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# Re: [IPk] low fat

```In message <email @ redacted>, Diana
Maynard <email @ redacted> writes
> The
>only thing to bear in mind is that if you mix high fat and high carbohydrate
>in the same meal (e.g. pizza), his BGs are likely to remain higher for
>longer, because the addition of fat slows down the absorption of carbs.

One thing also to bear in mind is what people mean when they say 'high
fat', or 'low fat' - do they mean large ABSOLUTE amounts of fat, etc.,
or do they mean high or low percentages of fat, etc.?

Before I delve into the explanation, I would just like to reiterate that
there is no such thing as a 'diabetic diet'.  What is good diabetes
management is really, really simple (but difficult to achieve!): you eat
what you want to eat (depending on all kinds of factors, from cultural
ones through to what you can afford, and not ignoring long-term health
issues,  but you pays yer money and takes yer dinner).  You learn what
that food will do to your blood glucose.  You learn what insulin will do
to your blood glucose, and you predict how much insulin will give you a
flat line blood glucose level.  You then measure your blood glucose to
see how far out your guestimate was, correct if need be, live, and
learn.  Most people never do the maths which follows ... they just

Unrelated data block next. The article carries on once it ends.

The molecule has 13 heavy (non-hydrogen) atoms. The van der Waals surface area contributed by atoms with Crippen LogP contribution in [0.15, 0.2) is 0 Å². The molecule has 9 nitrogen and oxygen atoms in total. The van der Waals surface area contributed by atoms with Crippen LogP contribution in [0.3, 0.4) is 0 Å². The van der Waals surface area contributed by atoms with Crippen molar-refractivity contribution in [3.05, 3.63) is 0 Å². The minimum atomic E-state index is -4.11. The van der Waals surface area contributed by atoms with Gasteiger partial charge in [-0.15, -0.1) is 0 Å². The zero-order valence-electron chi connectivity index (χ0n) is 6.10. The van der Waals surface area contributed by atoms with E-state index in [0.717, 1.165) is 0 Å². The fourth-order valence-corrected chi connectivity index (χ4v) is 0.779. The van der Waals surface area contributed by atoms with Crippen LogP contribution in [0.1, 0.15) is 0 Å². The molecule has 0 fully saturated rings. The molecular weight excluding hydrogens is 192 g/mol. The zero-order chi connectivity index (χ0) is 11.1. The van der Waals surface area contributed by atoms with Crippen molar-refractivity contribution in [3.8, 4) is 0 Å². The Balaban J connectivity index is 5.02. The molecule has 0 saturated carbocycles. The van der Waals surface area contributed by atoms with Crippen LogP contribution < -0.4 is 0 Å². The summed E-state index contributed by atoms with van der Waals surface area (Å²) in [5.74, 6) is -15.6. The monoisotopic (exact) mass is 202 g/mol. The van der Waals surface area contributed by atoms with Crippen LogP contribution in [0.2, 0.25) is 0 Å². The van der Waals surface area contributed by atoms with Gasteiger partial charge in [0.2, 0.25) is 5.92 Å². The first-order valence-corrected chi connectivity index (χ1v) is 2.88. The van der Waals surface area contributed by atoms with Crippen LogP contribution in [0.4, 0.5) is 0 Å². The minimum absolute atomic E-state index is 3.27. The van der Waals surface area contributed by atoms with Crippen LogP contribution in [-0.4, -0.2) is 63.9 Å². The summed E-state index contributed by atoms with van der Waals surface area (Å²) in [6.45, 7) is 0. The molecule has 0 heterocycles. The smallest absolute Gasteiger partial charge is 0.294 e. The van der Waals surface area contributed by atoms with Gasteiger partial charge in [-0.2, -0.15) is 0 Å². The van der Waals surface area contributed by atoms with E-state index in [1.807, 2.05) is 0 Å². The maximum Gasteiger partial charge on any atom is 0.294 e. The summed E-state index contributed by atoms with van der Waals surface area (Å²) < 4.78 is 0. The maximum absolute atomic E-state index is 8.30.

'know' that pizza is 'high fat' and needs a different kind of bolus.
The calculation that they do do is 'how much carbohydrate is in this
meal' and do a simple division sum (often divide by 10, or 12 or 15!) to
come up with how many units of insulin they must inject.

Back to the difference between the two kinds of 'high fat' meals:
Take pizza, the one I ate last night.  That has, in half a pizza, which
is what I ate:  55.9g CHO, which has 4 calories a gram (so 224 calories
from CHO).  It has 14.1g fat, which has a whopping 10 calories per gram
(so 141 calories from fat), and 21.3g protein, which again has 4
calories per gram (so 85 calories from protein).

So the half a pizza had 450 calories, of which 50% came from CHO, 30%
from fat, and 20% from protein (roughly!).  This made it, for me, a high
fat meal, because I normally have 60% as CHO, 25% as fat and 15% as
protein.  But it wasn't particularly a 'high fat' meal in that 450
calories is not particularly a lot (for me) - a meal with just as much
fat (14.1g), but eaten not as 30% of calories but as part of a typical
meal, would have been 25% (i.e. eaten as part of a 564 calorie meal,
together with an additional 28.7g of CHO - in other words, the same
pizza, but followed by a large banana!

Both the absolute amount of carbohydrate (56g or 84g) and the proportion
of carbohydrate (50% or 60%) can have an effect.  Some people have an
upper absolute limit, beyond which they can't adjust the insulin to
match their intake - for Di, for example, it's quite low at 30 or 40g -
for many people it's around the 100g mark.  Some people also have to
adjust the timing or dosage of the insulin - I split my dose 75%/25% for
a 'normal' meal, but for one with a high proportion of fat (like that
pizza), it gets closer to 50%/50% (with a pump you can give a proportion
'now', and a proportion over a time - so you can really force the curve
of insulin activity to match the curve of the food activity.

Best wishes to all,

Pat
dm 30+, 508 1+, always lousy at mental arithmetic, but good at
'problems'

--
Pat Reynolds
email @ redacted
"It might look a bit messy now, but just you come back in 500 years time"
(T. Pratchett)
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